Are you ‘learning agile’
Are you ‘learning agile’
Agility and the ability to learn fast are key attributes for success and can safeguard your future employability.
Without this agility, you may find it challenging to embrace incremental changes in your business or the game changers brought about through artificial intelligence, market disrupters, and evolving global markets. Research and experts suggest that learning agility is one of the most important skills for the future. So, how can you be 'learning agile'?
People learning agile are great at learning from experience and applying this to new situations or problems. They constantly seek new challenges, actively ask for feedback on what they're doing, reflect on what's going on and make connections between seemingly unrelated challenges. They are happy to let go of the 'tried and tested and will look at each situation with fresh eyes, being willing to let go of what has made them successful in the past. These people are more likely to be successful at work and are also more likely to feel fully engaged and motivated.
There is widespread agreement that these behaviors can be learned – anyone can develop or increase their learning agility. The first step is to reflect. How learning agile are you across the four areas of mental skill, people agility, change agility, and results in agility?
- Are you curious about things, always asking questions to understand more?
- Do you try to identify the root cause rather than solve the immediate problem?
- Do you make connections between different things?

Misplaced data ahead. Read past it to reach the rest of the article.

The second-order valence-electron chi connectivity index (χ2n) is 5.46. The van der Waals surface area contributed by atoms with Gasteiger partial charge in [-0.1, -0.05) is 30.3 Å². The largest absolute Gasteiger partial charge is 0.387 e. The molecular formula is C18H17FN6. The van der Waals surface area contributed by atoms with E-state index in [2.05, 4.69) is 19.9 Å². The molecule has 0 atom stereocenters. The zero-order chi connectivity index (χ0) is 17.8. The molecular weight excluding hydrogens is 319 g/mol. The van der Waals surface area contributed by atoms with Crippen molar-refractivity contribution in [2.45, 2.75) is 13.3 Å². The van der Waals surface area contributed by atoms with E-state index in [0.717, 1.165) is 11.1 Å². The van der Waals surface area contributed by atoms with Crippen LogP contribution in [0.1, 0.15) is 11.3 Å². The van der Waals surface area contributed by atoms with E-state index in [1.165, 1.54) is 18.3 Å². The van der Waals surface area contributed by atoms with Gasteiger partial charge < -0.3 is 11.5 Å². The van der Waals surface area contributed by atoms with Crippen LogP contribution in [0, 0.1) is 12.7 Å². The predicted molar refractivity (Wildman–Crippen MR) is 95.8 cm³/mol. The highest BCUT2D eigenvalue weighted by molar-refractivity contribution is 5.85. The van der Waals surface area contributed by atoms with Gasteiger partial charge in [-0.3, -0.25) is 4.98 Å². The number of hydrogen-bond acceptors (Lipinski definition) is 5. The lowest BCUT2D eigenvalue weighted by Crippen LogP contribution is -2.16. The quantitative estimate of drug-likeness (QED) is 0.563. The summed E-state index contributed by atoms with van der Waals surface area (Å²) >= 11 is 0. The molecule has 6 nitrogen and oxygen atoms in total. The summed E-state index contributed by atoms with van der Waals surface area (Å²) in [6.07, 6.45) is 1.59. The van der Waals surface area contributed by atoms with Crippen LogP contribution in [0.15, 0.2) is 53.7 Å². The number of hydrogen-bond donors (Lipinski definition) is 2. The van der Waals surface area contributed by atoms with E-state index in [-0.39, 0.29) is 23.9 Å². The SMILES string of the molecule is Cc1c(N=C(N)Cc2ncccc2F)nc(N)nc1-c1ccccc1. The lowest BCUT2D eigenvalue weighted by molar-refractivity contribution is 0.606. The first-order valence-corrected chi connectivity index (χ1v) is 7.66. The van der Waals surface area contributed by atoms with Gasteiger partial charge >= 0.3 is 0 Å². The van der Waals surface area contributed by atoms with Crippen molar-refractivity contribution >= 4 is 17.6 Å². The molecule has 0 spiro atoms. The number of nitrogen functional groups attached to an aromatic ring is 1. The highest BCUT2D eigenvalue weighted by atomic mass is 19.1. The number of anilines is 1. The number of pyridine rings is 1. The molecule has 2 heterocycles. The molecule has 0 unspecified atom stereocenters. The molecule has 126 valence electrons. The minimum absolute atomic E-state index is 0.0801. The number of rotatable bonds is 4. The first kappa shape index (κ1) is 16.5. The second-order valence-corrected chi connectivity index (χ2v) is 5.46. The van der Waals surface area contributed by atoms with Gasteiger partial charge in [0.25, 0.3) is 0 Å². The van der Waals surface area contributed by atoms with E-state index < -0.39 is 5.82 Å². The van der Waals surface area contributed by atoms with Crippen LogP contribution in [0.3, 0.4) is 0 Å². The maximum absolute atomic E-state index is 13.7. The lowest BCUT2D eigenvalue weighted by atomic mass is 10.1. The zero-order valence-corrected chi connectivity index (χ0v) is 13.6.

- Are you comfortable if there's no obvious solution and things are ambiguous?
- Are you aware of your impact on others?
- Do you understand other people's needs?
- Can you flex and change your behavior to fit in with others?
- Do you seek feedback on how you're doing?
- Do you test ideas out and experiment?
- Do you contribute fresh thinking and new ideas?
- Does change energize you?
- Do you constantly look to improve things?
- Can you help a team work well together?
- Are you focused on the goal and achieving results?
- Can you adapt your plans as the situation changes?
- Can you find new ways to deliver when things are tough?
These questions will help you to understand how learning agile you are. Be honest; how many of these things do you do? You could also ask others for their feedback – research suggests that people who are not very learning agile will tend to overestimate how good they are; meanwhile, people who are very learning agile tend to underestimate it!
If you want to build your learning agility, here are a couple of simple habits you could introduce.
Reflect on your performance: Make it a habit to regularly ask yourself what went well, what didn't go so well, and what you will do differently next time. Then put this into practice and reflect again.
Broaden your perspective: Avoid the temptation of quickly jumping to a conclusion; always ask yourself, 'how else could I tackle this, and how else?' you'll be amazed by the new solutions you will identify…
Give it a go – after all, trying things out is part of learning agility!